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EponymousKid2011-05-26 15:16:29

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California Loooove!

One of my favorite series in recent memory has got to be Avengers: The Initiative, which concerned the new generation of heroes being trained at Camp Hammond and assigned to a state superhero team upon graduation. This sprang directly out of the events of Marvel Civil War, which I admit to never reading and not especially wanting to read. Still, I'm enamored of the Initiative's own series and the concept. First, however, I'd like to give special attention to the only Initiative team to get its own series and be made up entirely of new characters - my home state of sunny California's own Order. Originally they were going to be called the Champions, after a short-lived California-based team from the early 80s, but Marvel no longer held the trademark on that name.

Why do The Order first? Because I don't think it has a strong enough connection to the Initiative series to interfere with my tackling that one later. I sort of just want to get this one out of the way, and despite how that sounds I really love this series.

Update (May 26th, 2011): This is sort of old news by now but I haven't had a lot of free time lately. Anyway, fans of the Order and the Initiative have a lot to be happy about — because they're back in Fear Itself: Youth in Revolt. I don't want to talk details because it has a lot to do with the Initiative's own series, which I plan on doing after I'm through with the Order, but I'm thrilled to see the Initiative's original heroes haven't been forgotten. Here's hoping they don't drop off the radar again after this series is over with. The Order may only put in a cameo appearance as part of the new Initiative, but at least it's an appearance, right?

So let's dive in to issue #1! this cover rules. It introduces us to the six main members of the squad, who I'll refrain from introducing properly for fear of spoilers. Sorry. There's a guy in a mammoth suit that blurs the line between Powered Armor and Humongous Mecha, a stern-faced woman with dark hair, a pale young woman with a giant hammer, a man playing The Cape archetype, a skinny, levitating blonde, and a speedster in a full-body suit.

The first page asks the reader a question. "If you had a year to save the world, would you do it?" This, it says, is the story of the men and women who answered yes. Selected from an elite corps of volunteers, all of whom being in some form one of The Real Heroes, they were trained rigorously in the powers given to them by Stark technology. Modeled after the Greek pantheon and backed by the best PR and marketing push money can buy, they are... The Order.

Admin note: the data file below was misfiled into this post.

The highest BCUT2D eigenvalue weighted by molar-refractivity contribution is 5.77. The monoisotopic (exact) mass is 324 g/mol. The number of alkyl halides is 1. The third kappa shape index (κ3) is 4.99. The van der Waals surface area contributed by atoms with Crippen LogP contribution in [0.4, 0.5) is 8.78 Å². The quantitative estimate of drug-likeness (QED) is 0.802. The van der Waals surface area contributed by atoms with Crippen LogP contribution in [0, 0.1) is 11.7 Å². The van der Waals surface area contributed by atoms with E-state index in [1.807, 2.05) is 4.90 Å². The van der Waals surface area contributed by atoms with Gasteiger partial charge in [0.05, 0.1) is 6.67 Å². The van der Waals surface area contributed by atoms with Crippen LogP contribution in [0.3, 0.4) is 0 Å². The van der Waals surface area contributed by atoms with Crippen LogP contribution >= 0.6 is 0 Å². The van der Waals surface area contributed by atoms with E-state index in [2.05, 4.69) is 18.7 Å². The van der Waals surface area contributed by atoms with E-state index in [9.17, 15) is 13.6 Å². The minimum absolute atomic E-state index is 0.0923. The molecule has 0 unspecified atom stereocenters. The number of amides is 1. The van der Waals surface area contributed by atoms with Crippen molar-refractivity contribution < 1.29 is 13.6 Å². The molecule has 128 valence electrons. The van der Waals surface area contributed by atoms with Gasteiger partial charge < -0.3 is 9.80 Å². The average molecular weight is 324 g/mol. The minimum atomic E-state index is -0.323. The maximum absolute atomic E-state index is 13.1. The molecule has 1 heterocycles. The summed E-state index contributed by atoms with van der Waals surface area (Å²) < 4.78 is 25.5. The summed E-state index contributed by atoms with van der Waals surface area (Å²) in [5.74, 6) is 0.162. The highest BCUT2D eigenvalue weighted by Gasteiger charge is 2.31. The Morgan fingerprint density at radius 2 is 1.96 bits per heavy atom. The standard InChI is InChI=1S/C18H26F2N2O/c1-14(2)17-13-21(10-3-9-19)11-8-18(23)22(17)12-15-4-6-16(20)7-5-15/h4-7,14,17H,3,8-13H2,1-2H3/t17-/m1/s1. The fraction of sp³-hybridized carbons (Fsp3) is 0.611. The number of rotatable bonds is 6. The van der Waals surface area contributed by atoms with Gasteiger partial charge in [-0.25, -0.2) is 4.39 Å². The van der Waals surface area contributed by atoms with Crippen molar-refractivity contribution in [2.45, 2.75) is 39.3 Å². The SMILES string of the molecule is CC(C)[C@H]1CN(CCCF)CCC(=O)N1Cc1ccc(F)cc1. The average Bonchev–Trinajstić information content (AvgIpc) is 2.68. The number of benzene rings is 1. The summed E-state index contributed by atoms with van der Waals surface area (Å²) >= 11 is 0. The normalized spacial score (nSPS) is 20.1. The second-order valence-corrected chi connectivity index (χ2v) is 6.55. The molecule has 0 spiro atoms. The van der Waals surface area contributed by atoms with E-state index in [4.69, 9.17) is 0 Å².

If that didn't get the idea across, allow me to mention that a recurring theme in the Initiative is the extensive use of Captain Ethnic relative to the state they inhabit. Texas has the Rangers, consisting of Shooting Star, Texas Twister, and the Phantom Rider (cowboys), Red Wolf (Native American legacy hero), Armadillo (Latino armadillo man), and Firebird (Latina with heat powers). Sou you'll notice hooks like PR, marketing, and ordinary people becoming something much more. Every day in L.A., son.

As our story properly begins, we're introduced to a device that's going to stay with us for most of the series; an interview with a team member. This is how every member is fully explored as the series goes on. It's better than it sounds. The focus of this issue is Henry Hellrung, a washed-up actor famous for playing Iron Man on TV. "Hi, I'm Henry Hellrung — TV's Tony Stark — the billionaire industrialist with a heart of iron! Sorry. There but for the grace of God goes my infomercial." He says his favorite part of playing Iron Man was the kids. How did he get to play Iron Man for so long? He was a good pal of the man himself — the real Tony Stark. The two of them were always going out, drinking, sleeping around. It was a blast.

Did I say drinking? Because, like the real Stark, Henry developed a bit of a drinking problem himself. "Hollywood is nothing if not a monument to its own history. Much like my career." After being "asked not to renew [his] contract", that was pretty much it for him. He's been getting lots of offers, because Hollywood loves a comeback. At this point I'm seeing an undeniable parallel to Robert Downey, Jr., which makes this Hilarious in Hindsight since this came out a year before Iron Man. Anyway, he came out of rehab with some ideas. That addiction was a disease, not a crime, and until someone removed the shame from recovery, a lot of people would stay sick. He soon became the face of the recovery movement - Rolling Stone said he made it "rad".

So here he is now. "A one-time actor according to Wikipedia, a full-time drunk according to public record, and the guy that made AA cool in West Hollywood on Friday nights about a hundred years ago. Are you sure you want me to lead your little superhero team?"